I don’t spend time or believe it is necessary to “change” what I see as postural deficits, but I do find that these are wonderful predictors of where we will find chronically inflamed trigger points and upon treating those trigger points (ie:increasing blood flow and releasing hypertonicity) most clients experience not only reduced pain, but both subjectively and objectively the type of spontaneous erect posture (without any coaching) that is often discussed as the ideal.

    I have written comments in online forums before and encountered much skepticism (which I appreciate) of the theory that functional/movement imbalances are irritating to chronically inflamed myofacsial trigger points, and thus informing peoples experience of pain, and yet over and over again I am getting incredible results (with low back pain very near 100% of clients report significant reduction in pain in their first one hour session, though more certainly within three or four sessions roughly two to three days apart).

    My clients often remark that they have been treating with chiropractic, massage, physical therapy (though most often in a non-coordinated manner) with little result and want to know 1) why I was able when others were not to contact the points which felt familiar to their experience of the pain, and 2) why none of the other treatments had been successful.

    I am adamant that this is not some “special touch” that only I possess or am capable of performing. I was taught these protocols as a part of my training, and yes they are exacting, repeatable protocols, with some variation being inevitable due to body type, sensitivity to pressure etc.

    I would love to be working in conjunction with scientists interested in disproving the type of structural/functional/inflammatory theories I have been utilizing in order to get to the bottom of why my anecdotal success rate is so near 100% on the very first try.

    Finally, while I realize my statements could seem braggardly I would like to emphasize again that these are repeatable protocols which were passed on to me by mentors, and which I feel could be taught to anyone interested in learning them, and I myself would love to know more about why they are effective even if it means disproving the structural explanation I was given in my education.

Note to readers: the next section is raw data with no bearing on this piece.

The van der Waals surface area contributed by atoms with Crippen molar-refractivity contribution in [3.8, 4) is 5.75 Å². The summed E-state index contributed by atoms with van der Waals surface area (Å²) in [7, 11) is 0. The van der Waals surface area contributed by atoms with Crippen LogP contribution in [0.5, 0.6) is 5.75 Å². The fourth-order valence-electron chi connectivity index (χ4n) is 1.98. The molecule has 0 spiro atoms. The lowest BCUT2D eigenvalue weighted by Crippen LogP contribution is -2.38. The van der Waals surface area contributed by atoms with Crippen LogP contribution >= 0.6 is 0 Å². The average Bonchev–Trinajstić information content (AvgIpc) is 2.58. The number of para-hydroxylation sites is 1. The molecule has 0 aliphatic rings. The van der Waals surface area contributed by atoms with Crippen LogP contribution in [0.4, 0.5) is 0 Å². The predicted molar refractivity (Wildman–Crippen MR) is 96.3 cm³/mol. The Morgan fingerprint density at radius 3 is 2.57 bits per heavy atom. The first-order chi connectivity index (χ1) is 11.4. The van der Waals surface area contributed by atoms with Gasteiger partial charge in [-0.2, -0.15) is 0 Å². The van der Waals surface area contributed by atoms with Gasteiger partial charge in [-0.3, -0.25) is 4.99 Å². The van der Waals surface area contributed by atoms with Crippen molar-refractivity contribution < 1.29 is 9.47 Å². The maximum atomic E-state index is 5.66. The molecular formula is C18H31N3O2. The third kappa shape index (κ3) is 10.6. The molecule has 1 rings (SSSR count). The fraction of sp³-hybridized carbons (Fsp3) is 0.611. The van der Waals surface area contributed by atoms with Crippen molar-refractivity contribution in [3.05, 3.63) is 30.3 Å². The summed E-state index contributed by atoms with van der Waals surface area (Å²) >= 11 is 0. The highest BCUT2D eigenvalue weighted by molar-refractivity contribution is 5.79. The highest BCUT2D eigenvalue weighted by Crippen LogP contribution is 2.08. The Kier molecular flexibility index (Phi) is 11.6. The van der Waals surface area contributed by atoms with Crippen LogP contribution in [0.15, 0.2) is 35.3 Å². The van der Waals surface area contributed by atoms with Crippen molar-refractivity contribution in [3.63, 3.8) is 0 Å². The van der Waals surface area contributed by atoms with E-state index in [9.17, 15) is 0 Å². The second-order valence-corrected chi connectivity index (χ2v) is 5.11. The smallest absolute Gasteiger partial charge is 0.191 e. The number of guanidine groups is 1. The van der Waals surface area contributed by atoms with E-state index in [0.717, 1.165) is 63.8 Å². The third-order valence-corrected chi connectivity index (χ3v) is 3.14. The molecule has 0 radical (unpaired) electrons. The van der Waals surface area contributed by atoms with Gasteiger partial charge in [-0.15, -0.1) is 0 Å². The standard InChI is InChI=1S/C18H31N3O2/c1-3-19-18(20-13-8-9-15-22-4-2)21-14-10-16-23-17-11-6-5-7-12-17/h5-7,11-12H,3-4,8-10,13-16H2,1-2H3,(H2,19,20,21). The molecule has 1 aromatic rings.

I have really enjoyed the content you provide. Thank you for producing such great website

    • Hi Aaron,

      Thanks for the comment and congrats on your success. You don’t sound like you are bragging to me but I do admit I’m skeptical. If you really are achieving such great success by a protocol which is repeatable and teachable to others, you should really consider trying to make this method better known and have it scientifically validated. If you are correct in your claims and could have them proven, this would truly be one of the great medical breakthroughs of the century. Best of luck.

  26. I am working on connecting with researchers regarding this work, but I would postulate that there are better positioned minds/practitioners than me already doing so.

    These techniques/protocols come straight from luminaries in the structural integration community such as Vladimir Janda, Ida Rolf and Feldinkrais, and students from their direct lineage, Tom Meyers, Erik Dalton, Art Riggs. All of these people have far greater experience, education and position, and as well I believe, are involved in advancing the research.

    As much as I would like to say that it is my unique touch or system of application which is providing these results, these are well publicized philosophies and protocols and I would hardly have any insight to offer except than I am one more practitioner having success providing my clients pain relief with them.

    I appreciate your adherence to sticking with what is known in the current research, and believe that most of the above stated luminaries would agree, but I am forced to wonder at how we are all getting such repeatable results across a broad spectrum of clients and practitioners utilizing structural hypotheses if the structural component is indeed not at play.

    As someone who prides himself on looking for verifiable scientific evidence in all facets of life, when we find ourselves looking at such large, dynamic, and organic, and social systems, where isolation and double blinding might just be impossible, could there be a system of analysis of the anecdotal evidence which would provide satisfactory evidence for implementation of said hypotheses in the mainstream? Not to say that they would be above scrutiny, again I myself would love to continue the search for the underlying processes, but we could say that they have reached the level of an “almost theory”. That they are repeatable enough to accept they are not misguided, but that we just aren’t certain yet how they function, similar to quantum mechanics in computing.